PAOLA — Shielded from the sun beneath tents and awnings, float plane owners dotted the shoreline of Lake Miola on June 1 and 2 as they tweaked their remote-control airplanes until they were ready to fly.
Like pit crew members working on a NASCAR vehicle, the float plane operators were swift and efficient as they tested batteries, checked connections and made any necessary pre-flight modifications.
A threat of bad weather may have kept some people away from the 11th annual RC Float Fly on the northwest side of the lake, but Saturday, June 1, ended up being a perfect morning for flying.
The event is organized each year by the R/C Barnstormers Club that operates miniature aircraft at a field at Hillsdale Lake.
Barnstormers member Art Kittler was excited to take his Turbo Timber plane out on its first flight. The plane’s blue trim blended in with the sky as it took off from the water and zoomed upward.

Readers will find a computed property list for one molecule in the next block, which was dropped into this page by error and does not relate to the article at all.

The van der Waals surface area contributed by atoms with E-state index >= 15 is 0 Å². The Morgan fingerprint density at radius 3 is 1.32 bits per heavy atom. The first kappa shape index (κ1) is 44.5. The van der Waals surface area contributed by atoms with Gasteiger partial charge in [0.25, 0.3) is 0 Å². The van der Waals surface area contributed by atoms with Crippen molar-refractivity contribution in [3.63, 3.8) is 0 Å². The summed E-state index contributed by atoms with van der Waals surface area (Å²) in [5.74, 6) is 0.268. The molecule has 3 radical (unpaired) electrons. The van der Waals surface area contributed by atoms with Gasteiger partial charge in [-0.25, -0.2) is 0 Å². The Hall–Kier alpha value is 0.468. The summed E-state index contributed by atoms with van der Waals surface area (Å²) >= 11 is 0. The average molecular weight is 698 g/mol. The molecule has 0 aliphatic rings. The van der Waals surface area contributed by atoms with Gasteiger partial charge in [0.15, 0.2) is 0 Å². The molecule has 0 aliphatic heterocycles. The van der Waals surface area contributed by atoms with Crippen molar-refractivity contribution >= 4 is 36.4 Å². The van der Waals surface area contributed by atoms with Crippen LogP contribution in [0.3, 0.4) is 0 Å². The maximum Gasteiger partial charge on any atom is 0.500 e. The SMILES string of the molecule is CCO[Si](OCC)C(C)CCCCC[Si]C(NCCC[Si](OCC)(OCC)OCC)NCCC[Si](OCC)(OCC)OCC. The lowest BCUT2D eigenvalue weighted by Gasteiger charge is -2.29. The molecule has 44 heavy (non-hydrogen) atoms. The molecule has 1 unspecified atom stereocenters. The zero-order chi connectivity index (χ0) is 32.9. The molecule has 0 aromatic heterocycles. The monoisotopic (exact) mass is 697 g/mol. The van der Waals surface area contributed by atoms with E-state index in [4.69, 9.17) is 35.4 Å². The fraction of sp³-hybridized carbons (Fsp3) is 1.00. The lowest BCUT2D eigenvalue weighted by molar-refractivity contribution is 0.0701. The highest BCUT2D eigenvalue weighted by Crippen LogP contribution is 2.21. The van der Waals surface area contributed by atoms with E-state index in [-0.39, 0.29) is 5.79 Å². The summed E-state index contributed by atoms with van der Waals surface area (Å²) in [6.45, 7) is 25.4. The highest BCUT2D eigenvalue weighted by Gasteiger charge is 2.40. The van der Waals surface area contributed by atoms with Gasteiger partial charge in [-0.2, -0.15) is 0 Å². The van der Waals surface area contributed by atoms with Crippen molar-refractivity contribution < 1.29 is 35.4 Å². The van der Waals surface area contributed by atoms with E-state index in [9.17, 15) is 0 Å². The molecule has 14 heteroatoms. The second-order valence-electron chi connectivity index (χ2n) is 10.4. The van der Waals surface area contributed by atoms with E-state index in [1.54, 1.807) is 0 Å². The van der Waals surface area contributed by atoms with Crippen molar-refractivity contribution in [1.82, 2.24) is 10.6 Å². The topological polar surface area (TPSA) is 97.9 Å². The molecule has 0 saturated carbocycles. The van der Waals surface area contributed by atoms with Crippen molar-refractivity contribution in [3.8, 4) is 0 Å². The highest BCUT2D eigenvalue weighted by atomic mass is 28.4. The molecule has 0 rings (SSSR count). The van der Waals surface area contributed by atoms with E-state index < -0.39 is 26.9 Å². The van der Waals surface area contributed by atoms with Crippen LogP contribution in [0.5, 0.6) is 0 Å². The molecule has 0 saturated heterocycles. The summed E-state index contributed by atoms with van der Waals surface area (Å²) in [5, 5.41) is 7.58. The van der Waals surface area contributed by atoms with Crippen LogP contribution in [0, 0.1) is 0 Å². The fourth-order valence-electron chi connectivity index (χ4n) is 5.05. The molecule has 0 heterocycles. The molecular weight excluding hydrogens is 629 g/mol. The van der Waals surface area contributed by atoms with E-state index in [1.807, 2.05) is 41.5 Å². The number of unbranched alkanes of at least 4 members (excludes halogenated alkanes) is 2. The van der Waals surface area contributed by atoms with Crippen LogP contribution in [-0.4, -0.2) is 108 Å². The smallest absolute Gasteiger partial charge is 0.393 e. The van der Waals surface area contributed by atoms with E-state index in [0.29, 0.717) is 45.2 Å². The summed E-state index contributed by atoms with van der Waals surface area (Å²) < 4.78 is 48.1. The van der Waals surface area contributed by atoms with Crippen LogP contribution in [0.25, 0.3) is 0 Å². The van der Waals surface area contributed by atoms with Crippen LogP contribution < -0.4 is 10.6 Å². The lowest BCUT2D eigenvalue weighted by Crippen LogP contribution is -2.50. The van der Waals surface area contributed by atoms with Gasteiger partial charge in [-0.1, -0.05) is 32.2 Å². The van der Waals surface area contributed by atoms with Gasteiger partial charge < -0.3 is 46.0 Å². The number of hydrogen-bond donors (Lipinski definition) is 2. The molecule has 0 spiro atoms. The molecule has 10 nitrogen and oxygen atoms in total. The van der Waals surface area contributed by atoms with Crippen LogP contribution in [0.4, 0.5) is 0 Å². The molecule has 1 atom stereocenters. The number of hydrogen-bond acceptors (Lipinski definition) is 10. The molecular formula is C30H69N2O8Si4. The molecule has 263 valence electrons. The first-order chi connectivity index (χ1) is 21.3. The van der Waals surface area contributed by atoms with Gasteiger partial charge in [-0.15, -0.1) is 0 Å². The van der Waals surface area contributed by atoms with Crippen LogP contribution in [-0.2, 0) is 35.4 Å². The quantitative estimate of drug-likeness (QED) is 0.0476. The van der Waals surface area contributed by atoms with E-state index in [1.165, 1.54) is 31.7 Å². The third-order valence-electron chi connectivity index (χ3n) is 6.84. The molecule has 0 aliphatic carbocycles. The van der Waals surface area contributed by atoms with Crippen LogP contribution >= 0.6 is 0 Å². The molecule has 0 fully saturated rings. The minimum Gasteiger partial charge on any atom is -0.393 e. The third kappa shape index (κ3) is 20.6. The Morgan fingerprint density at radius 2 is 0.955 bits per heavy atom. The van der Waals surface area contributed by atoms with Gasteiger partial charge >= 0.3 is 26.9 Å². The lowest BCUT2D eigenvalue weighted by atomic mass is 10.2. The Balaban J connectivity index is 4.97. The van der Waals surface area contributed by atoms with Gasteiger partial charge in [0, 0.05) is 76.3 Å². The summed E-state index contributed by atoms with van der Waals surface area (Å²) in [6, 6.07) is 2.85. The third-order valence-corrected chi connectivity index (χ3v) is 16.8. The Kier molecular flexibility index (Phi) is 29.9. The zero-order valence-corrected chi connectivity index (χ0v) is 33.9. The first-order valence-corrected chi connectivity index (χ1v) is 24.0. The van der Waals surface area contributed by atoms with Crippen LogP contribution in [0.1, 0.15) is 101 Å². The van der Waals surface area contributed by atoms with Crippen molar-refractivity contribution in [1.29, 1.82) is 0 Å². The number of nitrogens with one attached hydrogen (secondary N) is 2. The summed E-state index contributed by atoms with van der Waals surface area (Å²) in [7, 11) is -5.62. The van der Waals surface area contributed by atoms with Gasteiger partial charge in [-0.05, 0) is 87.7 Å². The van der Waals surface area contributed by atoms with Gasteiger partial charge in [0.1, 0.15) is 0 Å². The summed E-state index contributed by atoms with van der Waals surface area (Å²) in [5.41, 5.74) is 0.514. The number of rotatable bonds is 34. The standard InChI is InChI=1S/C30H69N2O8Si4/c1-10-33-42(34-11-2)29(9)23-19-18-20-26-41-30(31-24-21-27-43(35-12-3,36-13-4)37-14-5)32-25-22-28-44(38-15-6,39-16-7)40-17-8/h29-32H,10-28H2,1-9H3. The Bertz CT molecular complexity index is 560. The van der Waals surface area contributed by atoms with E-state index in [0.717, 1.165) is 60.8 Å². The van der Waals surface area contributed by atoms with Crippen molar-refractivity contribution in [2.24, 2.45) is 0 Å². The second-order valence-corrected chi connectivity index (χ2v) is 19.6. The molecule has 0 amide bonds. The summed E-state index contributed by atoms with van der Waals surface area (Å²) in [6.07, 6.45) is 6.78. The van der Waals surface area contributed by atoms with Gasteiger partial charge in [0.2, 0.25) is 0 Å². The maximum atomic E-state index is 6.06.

John Caoile of the 49th Mid-America Jumbo Squadron out of Lee’s Summit, Mo., was flying a Tidewater plane with its high propeller, and Pat McGhee of the RC Barnstormers had one of the largest planes at the show with his monster Polaris that measured 8 feet long and 6 feet wide.
Marty and Janie Kocman traveled to the event all the way from Tennessee, where they are members of the Memphis Prop Busters. Marty was flying a Golden Oldie plane designed in the style of aircraft from the World War I era. There was even a pilot at the helm who Marty called “Captain Eddy.”
Barry Hymowitz of the Smithville DamBusters Radio Control Model Airplane Club performed some impressive aerial maneuvers with his bright yellow Seamaster plane, but he had to abort a couple of rough landing attempts before successfully navigating the plane smoothly back onto the surface of the lake.
“This is what happens when you only fly it a couple of times a year,” he joked.